TOP 10 where Security-Obligated executive should focus Part 1

McfreeAs the economy heals, IT organizations are shifting from process improvement designed to reduce costs to enabling enterprise growth, improving operations, and attracting and retaining new customers. In a recent Harvard Business Review blog, David Burrus said that today’s CIO needs to transform into the “chief innovation officer.” “The CIO’s role must shift from protecting and defending the status quo to embracing and extending new innovative capabilities.”

This transformation depends on enabling unique business opportunities through technology and security. But with the threat landscape always changing, the delicate balance of enabling the business and keeping it secure requires that executives make smarter and more informed decisions.
Reactive and costly firefighting against security events, threats, and vulnerabilities just won’t cut it. Those strategies, at best, leave you with the status quo. To enable successful innovation, you need to transform your security systems to an adaptive, context-aware, synchronized security environment.
This article from McAfee bridges today’s big security ideas to a best practice framework: Security Connected from McAfee. Its guidance and reference architecture tools will help your organization improve your security posture, optimize your security for greater ROI, and align security strategically with business initiatives.

Focus 1: Targeted attacks

Targeted attacks keep evolving, with more criminals, activists, and spies getting into and changing the rules of the game. Whether the means of attack is a quick spearphish for banking credentials, a distributed denial-of-service against your website, or a protracted effort to penetrate and persist inside your network, targeting is a key element of an increasing proportion of enterprise attacks.

Attackers first scout the target organization and its users looking for ways in. Recently, we have seen the exploitation of “watering holes” as the first entry point. Cybercrooks plant malware on a topical website visited by employees, such as a business partner’s web training page or a mobile developer forum. Just as they would with a phishing site, an attacker can secrete a keylogger, hidden iframe, or browser exploit on a watering hole and gain access to your employee’s computer.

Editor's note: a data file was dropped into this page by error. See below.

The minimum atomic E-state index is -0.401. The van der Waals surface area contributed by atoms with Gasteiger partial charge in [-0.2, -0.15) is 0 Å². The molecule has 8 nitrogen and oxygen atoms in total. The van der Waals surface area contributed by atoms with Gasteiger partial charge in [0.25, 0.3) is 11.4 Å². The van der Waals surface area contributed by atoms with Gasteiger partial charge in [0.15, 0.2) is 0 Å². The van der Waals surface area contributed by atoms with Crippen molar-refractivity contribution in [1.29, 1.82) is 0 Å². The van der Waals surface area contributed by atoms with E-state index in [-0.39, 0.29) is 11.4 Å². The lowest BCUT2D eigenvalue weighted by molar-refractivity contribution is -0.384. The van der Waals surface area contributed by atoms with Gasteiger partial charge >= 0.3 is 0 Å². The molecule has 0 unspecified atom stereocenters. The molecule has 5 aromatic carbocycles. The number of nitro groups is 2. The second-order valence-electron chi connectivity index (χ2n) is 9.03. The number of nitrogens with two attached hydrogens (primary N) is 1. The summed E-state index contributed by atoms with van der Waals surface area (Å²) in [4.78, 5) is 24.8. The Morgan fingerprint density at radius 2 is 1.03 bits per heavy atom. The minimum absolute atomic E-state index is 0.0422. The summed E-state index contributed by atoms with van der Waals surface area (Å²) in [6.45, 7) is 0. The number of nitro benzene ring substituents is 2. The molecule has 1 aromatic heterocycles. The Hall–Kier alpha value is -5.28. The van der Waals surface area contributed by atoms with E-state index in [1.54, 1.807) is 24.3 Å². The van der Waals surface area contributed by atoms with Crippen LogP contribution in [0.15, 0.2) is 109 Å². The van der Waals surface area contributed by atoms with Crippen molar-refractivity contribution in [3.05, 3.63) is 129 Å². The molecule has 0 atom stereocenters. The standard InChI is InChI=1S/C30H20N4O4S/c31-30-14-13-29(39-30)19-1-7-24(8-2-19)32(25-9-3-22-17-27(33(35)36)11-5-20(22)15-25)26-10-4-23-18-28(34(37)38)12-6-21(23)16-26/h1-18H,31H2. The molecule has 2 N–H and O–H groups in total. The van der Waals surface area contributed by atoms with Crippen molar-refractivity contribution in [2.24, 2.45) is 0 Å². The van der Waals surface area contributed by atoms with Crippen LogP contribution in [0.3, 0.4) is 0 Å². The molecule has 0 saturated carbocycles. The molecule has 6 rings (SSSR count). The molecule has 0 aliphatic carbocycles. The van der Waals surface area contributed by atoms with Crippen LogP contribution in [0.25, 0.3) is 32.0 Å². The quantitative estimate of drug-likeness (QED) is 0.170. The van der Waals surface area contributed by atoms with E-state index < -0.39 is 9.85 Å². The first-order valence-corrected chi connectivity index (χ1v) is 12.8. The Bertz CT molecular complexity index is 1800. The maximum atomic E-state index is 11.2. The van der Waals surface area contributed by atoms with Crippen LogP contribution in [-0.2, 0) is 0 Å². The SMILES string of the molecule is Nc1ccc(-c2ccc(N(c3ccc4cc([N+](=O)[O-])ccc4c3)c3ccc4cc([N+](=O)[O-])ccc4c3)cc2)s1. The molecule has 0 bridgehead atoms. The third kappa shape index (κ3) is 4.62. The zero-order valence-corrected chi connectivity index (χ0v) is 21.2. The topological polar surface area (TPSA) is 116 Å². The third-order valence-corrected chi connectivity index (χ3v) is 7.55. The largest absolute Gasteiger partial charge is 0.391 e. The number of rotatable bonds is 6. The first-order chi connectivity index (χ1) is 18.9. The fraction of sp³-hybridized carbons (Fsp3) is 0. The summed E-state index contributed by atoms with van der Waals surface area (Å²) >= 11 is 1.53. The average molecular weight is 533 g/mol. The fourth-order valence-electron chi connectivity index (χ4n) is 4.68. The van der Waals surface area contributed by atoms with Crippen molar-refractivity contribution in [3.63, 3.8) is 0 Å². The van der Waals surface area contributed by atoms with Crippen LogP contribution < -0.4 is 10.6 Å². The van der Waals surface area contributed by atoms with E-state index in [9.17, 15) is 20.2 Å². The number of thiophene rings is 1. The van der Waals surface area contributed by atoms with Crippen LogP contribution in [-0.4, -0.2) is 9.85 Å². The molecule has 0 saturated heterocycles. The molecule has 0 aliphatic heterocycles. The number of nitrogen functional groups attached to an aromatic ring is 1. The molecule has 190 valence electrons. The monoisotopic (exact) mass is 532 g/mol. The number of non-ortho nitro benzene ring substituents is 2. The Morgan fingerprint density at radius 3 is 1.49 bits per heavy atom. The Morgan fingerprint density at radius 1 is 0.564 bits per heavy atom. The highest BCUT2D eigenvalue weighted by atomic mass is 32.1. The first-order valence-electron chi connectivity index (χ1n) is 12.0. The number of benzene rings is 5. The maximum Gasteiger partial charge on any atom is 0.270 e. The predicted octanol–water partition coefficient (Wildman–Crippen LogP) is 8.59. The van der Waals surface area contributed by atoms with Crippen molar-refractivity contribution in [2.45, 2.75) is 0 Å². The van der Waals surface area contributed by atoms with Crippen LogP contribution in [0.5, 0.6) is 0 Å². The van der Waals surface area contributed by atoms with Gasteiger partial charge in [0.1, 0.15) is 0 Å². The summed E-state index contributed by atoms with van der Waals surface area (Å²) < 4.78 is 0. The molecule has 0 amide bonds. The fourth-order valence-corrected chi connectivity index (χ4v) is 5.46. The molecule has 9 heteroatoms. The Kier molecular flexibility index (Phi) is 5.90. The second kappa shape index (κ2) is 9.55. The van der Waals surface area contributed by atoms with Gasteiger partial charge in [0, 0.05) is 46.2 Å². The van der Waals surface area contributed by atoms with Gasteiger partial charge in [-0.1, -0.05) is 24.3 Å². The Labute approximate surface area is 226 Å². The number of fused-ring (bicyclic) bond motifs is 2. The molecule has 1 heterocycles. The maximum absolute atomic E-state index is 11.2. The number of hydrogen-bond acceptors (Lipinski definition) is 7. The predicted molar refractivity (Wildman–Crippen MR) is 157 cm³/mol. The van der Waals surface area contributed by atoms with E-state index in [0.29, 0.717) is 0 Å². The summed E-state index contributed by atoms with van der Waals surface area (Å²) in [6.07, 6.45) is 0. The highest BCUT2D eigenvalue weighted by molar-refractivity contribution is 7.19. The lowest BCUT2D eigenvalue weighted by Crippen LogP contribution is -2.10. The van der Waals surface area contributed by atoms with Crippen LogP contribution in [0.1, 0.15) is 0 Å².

As enterprises have grown more diligent in maintaining operating systems, attackers are leveraging vulnerabilities in other software, including databases, web servers, and browsers. For example, to deface or take down your website, scanning tools can find weaknesses in your website and its enabling technologies.

The initial vulnerability on a client or server provides a hiding place and access to valuable corporate data assets and critical user credentials. Next, attackers interested in more valuable treasures (or greater mayhem) may move laterally around the network looking for databases, setting up backdoors for persistent access, and compromising other assets.


For further reading, visit and download Neutralize Advanced Threats, Achieve Continuous Monitoring and Counter Stealth Malware

Focus 2. Opportunistic Threats

Today’s cybercriminals have decades of experience, long-term criminal relationships, and an extensive trust network. They develop profitable and sophisticated attacks rapidly and make full use of advances in cloud computing, mobility, and social media.

They’ve become specialists in various complementary criminal activities—carders, malware developers, botnet herders, phishers, money launderers, and certificate forgers. For instance, botnets are now a mature industry.

First, a compromised host is scanned for credit card information or marketable personally identifiable information. When there’s nothing of value on the target system, victims become unwitting members of the botnet, passing along malware and spam and participating in distributed denial-of-service (DDoS) attacks. Newly compromised bots enable criminals to avoid reputation-oriented defenses, as well as search engine algorithms. By keeping a low profile, criminal networks become more scalable and resilient. While investing to detect and mitigate media-hyped targeted attacks, businesses must continue to combat the ever-present opportunistic ones.


For further reading, visit and download: Protecting Information and Protecting the Data Center

Focus 3: Strategies -The case for information-centric security

Information is vital to your business. Many companies are looking to harness the volume, velocity, and variety of data to get the most value from it. But data is everywhere and takes multiple forms. It’s at rest in your backup. It’s in motion as it travels around your network. And it’s being continually accessed and transformed through information sharing and collaboration among employees and with customers and partners. The ability to freely exchange data supports the goal of business innovation and growth.

Once we protected the perimeter. Then we protected predictable IT stacks. Now, as the cloud causes us to lose direct control over our systems and visibility into where our data lives, we need to adapt. Where is our most valued information? How can we find it given the volume of data being created? How do we track and protect it, given its variety? And how do we keep up, given the velocity of its creation and transformation?
The big new idea for many organizations will be finding the data reliably and continually—before it is at risk. Once found, tools like encryption and policy-based monitoring and prevention can help enable information-centric security.


For further reading, visit and download: Protecting Information

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